What’s in a Name?
With few exceptions, cultures across the world have for a long time accepted and encouraged the ritual of changing a woman’s last name upon marriage. Even within this country, there are communities that don’t give a girl any last name at all, as she would have to change it upon marriage anyway. Such women are raised for most of their young lives with only one half of their identity, waiting for their wedding day to be fully recognised as a complete person, to have a complete name.
There are various arguments and counter-arguments for or against this practice. Feminists might call this a symbol of the male proprietorship of women in patriarchal societies. While according to traditionalists, it might be merely a way of holding the family together, of fostering unity between husband and wife and giving the children a stable sense of family and identity.
An Objective View:
From the point of view of a casual observer, it might seem like we were making a mountain out of a molehill. After all, it’s just a name, isn’t it? And as Shakespeare has famously said, a rose by any other name would smell as sweet. What does it matter what you are called, as long as you are loved and respected by those that call?
From a perfectly objective point of view, this is a perfectly valid argument. The problem is, however, that humans weren’t made to be perfectly objective creatures. We are emotional, irrational beings; beings that get irrationally, yet viscerally attached to abstract concepts and ideas that have little significance in the physical world, but can make or break our fragile hearts.
After all, why else would soldiers risk their lives for randomly drawn lines on a map, or saints and mystics devote their lives to the worship of an invisible God? Our name, like our nationality or beliefs, forms an intrinsic part of our identity, that intangible yet very real thing that we call ‘I’. A name is the thing with which we associate all that is within us, our nature, personality, dreams, desires and beliefs…all of this and more is what we mean when we call someone by their name. A human being in his or her entirety, good and bad, all encompassed in those few little words that should have meant nothing otherwise.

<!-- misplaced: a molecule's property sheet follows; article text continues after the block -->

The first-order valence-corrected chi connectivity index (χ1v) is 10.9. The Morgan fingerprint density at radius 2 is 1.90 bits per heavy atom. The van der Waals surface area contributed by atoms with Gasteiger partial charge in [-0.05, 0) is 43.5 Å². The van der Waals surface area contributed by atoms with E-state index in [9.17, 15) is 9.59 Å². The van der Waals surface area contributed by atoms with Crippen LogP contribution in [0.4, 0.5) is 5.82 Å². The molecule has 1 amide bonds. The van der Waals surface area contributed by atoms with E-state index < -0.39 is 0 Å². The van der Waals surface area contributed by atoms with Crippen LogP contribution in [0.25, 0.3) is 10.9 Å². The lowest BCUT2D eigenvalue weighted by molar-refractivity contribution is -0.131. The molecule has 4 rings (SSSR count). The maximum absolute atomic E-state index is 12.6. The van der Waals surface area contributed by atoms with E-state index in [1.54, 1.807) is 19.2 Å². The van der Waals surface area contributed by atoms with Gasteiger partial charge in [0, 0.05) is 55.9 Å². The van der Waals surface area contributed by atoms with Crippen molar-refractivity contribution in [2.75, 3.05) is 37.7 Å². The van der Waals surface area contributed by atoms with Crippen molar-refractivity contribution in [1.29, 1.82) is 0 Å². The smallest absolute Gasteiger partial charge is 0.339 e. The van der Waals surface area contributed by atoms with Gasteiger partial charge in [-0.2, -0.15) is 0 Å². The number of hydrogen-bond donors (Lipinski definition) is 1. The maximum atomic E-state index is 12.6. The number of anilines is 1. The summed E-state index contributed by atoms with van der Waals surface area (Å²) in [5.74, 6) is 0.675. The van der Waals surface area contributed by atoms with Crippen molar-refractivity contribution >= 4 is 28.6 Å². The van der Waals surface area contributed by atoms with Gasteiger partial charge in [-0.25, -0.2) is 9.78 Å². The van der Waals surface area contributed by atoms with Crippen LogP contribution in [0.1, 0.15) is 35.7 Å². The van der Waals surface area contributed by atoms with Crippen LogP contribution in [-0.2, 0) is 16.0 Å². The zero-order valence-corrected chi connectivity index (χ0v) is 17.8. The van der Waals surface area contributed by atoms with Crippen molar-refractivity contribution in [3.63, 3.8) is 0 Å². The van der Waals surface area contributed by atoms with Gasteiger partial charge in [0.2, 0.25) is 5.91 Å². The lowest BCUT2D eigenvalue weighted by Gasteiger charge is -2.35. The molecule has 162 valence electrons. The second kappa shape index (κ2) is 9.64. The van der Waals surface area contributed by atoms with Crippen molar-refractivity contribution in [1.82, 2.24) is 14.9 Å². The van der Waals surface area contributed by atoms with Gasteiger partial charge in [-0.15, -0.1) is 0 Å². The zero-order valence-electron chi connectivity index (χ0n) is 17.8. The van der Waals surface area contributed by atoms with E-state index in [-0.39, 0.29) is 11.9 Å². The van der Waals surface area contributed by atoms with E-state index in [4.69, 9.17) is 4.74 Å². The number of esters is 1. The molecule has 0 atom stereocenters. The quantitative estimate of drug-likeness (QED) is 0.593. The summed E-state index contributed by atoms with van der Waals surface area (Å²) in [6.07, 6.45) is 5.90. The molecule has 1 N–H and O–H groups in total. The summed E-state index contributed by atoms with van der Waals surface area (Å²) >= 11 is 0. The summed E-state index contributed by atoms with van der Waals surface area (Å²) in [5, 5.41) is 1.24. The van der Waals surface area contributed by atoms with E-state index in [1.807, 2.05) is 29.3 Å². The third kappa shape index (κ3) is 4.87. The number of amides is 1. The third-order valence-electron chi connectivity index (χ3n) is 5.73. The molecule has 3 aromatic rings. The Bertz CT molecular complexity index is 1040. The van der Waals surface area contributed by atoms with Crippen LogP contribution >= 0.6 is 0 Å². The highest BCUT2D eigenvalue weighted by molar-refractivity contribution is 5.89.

A Subjective View:
‘Adolf Hitler’ and ‘Mahatma Gandhi’ are just a couple of random words placed side by side, yet in our minds they are much more than that. They conjure up images of two completely different minds, symbols of thoughts and ideas so intrinsically different from one another that they might as well belong to two separate worlds.
Our names denote who we are, so in other words, can it be said that we are our names? I think not. There is yet some truth in those words – ‘a rose by any other name would smell as sweet’. The basic essence of a mind would remain the same, regardless of what name the body is called.
The Question of Self-Determination:
Yet, the question arises, would the rose want to be called by any other name? Would the phantom perfume of the flower in full bloom touch our imaginations every time we heard the name spoken, if it were called anything other than the rose?
Perhaps it would, perhaps it wouldn’t. We couldn’t know. And if at some point, the rose wanted to give itself a change of name, I suppose the possibility could be entertained.
But should it be forced into making such a change by the demands of archaic traditions that don’t really serve any practical purpose in the modern world? I think we can all agree that it should not.
A change of name is much like a change of faith – to do or not to do it is best left to the discretion of the individual concerned. Society should never forcefully tell someone what they should believe in, and what they should not. And it should not force anyone to change their identity against their will.
After all, the rose is beautiful just the way it is, name and all.